When they set 2008 budgets, EnCana Corp., Canadian Natural and Talisman Energy Inc. were among Canadian producers that slashed their capital budgets for 2008. They blamed not only soaring costs, but also the move by Alberta to hike royalties paid by the energy industry and -- at the time -- lower gas prices.
"It would be tough for Canadian producers not to look at their budgets, with an eye toward increasing capital spending, particularly in the last half of the year," Feltin said.
The increase in Canada's gas-directed drilling should parallel the United States, wrote Gerdes and Dane, "although from a lower base of activity, as Canadian gas producer cash margins remain structurally 30% weaker than their U.S. counterparts."
Standard & Poor's Ratings Services (S&P) said the U.S. economy may appear anemic, but the same can't be said for the U.S. oil and gas sector. S&P analysts expect the sector to continue to see positive momentum this year, defying what's expected to be a negative overall trend for industrial ratings. Oil and gas prices should remain "at or near current levels, which should support -- or possibly even improve -- the sector's credit quality." The "E&P and drilling services sectors have seen numerous positive rating actions and most continue to deliver strong financial performances."
S&P analysts noted that their outlook was more cautious for natural gas at the beginning of the year. "However, the relatively cold winter and expectations for fewer Canadian and liquefied natural gas imports have instead caused 12-month future strip pricing to increase significantly, approaching the range of $9.50-$10.00/MMBtu."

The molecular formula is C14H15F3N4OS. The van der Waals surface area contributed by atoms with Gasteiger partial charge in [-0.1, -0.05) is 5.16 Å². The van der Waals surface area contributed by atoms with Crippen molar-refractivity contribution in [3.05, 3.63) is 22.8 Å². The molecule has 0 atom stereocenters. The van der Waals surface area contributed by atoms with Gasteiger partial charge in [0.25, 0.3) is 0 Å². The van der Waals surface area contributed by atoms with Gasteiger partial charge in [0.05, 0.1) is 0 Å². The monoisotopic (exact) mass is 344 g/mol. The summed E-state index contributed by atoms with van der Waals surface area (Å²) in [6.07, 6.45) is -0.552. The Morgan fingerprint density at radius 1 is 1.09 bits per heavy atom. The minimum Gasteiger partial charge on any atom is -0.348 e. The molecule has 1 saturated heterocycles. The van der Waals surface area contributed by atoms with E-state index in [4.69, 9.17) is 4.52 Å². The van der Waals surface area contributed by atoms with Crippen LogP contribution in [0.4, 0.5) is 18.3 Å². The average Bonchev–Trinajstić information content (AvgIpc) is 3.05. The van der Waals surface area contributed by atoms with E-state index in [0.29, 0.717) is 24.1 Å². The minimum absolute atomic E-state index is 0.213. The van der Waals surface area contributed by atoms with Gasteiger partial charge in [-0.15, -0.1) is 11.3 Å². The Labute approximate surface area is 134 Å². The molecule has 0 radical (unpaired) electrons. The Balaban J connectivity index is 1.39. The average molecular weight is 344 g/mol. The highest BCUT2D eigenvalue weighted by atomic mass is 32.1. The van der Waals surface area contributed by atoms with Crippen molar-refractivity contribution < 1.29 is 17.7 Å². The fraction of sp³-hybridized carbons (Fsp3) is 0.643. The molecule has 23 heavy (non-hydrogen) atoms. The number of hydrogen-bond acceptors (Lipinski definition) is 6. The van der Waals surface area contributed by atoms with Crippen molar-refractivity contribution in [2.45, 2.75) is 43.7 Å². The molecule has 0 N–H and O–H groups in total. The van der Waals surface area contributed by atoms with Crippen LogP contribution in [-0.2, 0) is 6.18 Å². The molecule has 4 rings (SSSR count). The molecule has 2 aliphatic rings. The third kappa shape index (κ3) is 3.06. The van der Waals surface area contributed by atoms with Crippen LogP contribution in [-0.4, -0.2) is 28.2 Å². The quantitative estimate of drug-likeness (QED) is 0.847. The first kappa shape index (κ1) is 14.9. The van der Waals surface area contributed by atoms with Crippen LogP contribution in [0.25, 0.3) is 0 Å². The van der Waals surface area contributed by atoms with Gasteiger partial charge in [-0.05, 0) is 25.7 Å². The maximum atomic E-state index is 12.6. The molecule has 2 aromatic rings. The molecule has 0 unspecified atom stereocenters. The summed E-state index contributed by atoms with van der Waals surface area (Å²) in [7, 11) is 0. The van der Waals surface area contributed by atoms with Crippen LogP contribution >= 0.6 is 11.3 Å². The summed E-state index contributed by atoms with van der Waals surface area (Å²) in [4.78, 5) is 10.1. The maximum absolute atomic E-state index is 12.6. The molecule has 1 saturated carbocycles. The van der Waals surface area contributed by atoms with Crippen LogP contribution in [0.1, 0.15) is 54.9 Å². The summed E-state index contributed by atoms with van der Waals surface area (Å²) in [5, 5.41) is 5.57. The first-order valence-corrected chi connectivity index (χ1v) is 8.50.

Most rated E&P companies reported satisfactory reserve replacement and finding and development (F&D) costs at the end of 2007, although there were a few notable exceptions, such as Chevron Corp., S&P noted.
"Median reserve replacement costs among the companies we rate improved to roughly $3/Mcfe in 2007 from $3.50/Mcfe in 2006, aided in part by price-related reserve revisions," said S&P analysts. "In 2008, we expect that most independent companies will keep their capital spending within internally generated cash flow. High commodity prices will enable them to spend relatively aggressively, and many are targeting production growth in the 6% to 9% range. Some speculative-grade companies, such as Chesapeake Energy Corp., will spend considerably more than their cash flow in an effort to boost production."
Overall credit trends for the E&P sector "should be stable to positive in the year ahead," said S&P analysts. So far this year, S&P has upgraded for E&Ps: Devon, St. Mary Land & Exploration Co., PetroQuest and Berry Petroleum Co. "We don't expect to see much debt reduction this year -- rather, some companies will increase their borrowings to finance property acquisitions. Nevertheless, growth in reserves and production could allow some companies to pay down their debt."